Peter Krautzberger · on the web

Hindman's Theorem, partial semigroups and some of my most lacking intuitions (part 4)

Well, I hope you didn't miss me while I was on my first summer vacation in three years. So let's continue this series. If you remember, part 3 consisted mainly of the observation that FS-sets have a partial semigroup structure induced by \(\mathbb{F}\) as well as me telling you that there's a immediate correspondence between FS-sets and idempotent ultrafilters.

I'm slowly getting where I wanted to head all along with this series. When I write "my most lacking intuitions" in the title, I have my intuitions about central sets in mind. They are most lacking, I assure you. But with this series I wanted to clear my head a little. So let's head down the rabbit hole, no questions asked.

Towards the Central Sets Theorem

The Central Sets Theorem was conceived by Hillel Fürstenberg. I know relatively little about its history so I am still amazed by the fact that anyone could come up with it -- it's such a strange creature. Fürstenberg proved it for \(\mathbb{Z}\) (but I'll keep considering \(\mathbb{N}\), the two situations are equivalent anyway). The notion of centrality has its origins in ergodic theory -- unsurprisingly for Furstenberg. As fascinating and fruitful as the connection between ergodic Ramsey theory and Algebra in the Stone–Čech compactification is, I don't plan to introduce the technology in this series, because it will take us too far from the path I have in mind (mind you, I haven't even introduced the semigroup structure on \(\beta \mathbb{N}\), so really, I shouldn't introduce the ergodic point of view of which I know far less).

Fürstenberg devised the notion of central set (for subsets of \(\mathbb{N}\)) which was determined by recurrence phenomena in dynamical systems. Again, I don't want to discuss the dynamical point of view but I'll give the ultrafilter characterization later. The key for a connection to Ramsey theory was simple.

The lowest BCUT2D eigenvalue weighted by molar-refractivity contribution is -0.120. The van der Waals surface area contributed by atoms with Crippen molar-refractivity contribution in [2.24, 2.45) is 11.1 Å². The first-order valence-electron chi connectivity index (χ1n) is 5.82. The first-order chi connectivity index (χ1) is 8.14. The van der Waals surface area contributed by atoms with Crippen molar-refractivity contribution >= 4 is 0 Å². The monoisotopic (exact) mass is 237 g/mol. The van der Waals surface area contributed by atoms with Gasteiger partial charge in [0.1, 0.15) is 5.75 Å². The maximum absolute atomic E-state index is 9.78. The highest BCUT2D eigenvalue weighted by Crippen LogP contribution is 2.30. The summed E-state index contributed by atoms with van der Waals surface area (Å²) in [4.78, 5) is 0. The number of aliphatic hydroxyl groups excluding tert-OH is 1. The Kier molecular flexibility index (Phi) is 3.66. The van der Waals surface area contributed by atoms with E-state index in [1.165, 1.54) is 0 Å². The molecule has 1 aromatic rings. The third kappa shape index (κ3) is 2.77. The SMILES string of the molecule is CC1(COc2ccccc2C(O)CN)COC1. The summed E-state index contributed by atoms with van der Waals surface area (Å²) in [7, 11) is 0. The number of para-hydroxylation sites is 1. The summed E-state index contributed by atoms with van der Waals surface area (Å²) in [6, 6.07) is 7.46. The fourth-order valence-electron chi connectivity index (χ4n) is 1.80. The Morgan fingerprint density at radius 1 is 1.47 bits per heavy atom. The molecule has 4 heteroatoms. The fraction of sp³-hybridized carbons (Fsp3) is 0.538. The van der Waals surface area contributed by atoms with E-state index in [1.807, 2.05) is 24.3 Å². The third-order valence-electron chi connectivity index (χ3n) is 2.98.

Theorem (Fürstenberg) Central sets (whatever they are) are partition regular.

Whatever central sets are (sorry for being temporarily mysterious), it is shocking how much algebraic structure central sets have to offer -- which is what the Central Sets Theorem is all about. It took a while and until Neil Hindman and Vitaly Bergelson made the connection between the algebraic/ultrafilter side and the ergodic side apparent. Nevertheless, the precise level of the algebraic closure of central sets is still a mystery. And this mystery is the reason for this series.

A detour: FP-sets and their condensations

One thing we should do before formulating the theorem is the following. What does an FS-set mean in the context of \(\mathbb{F}\)? Generally speaking, in a (partial) semigroup we have FP-sets ("finite products" instead of "finite sums"): given a sequence \((x_n: n\in \omega)\) we write

\[ FP(x_n) = { \prod_{i \in s} x_i: s \in \mathbb{F} }. \]

Of course, in the partial semigroup scenario, we should also think of this as a statement restricted to defined products. However, usually (e.g., in Hindman's Theorem) all products will be defined. Also, in the non-commutative case (which I wholeheartedly ignore in this series), this notation is supposed to be read "in order", i.e., the products are in the natural order of \(s \subseteq \omega\).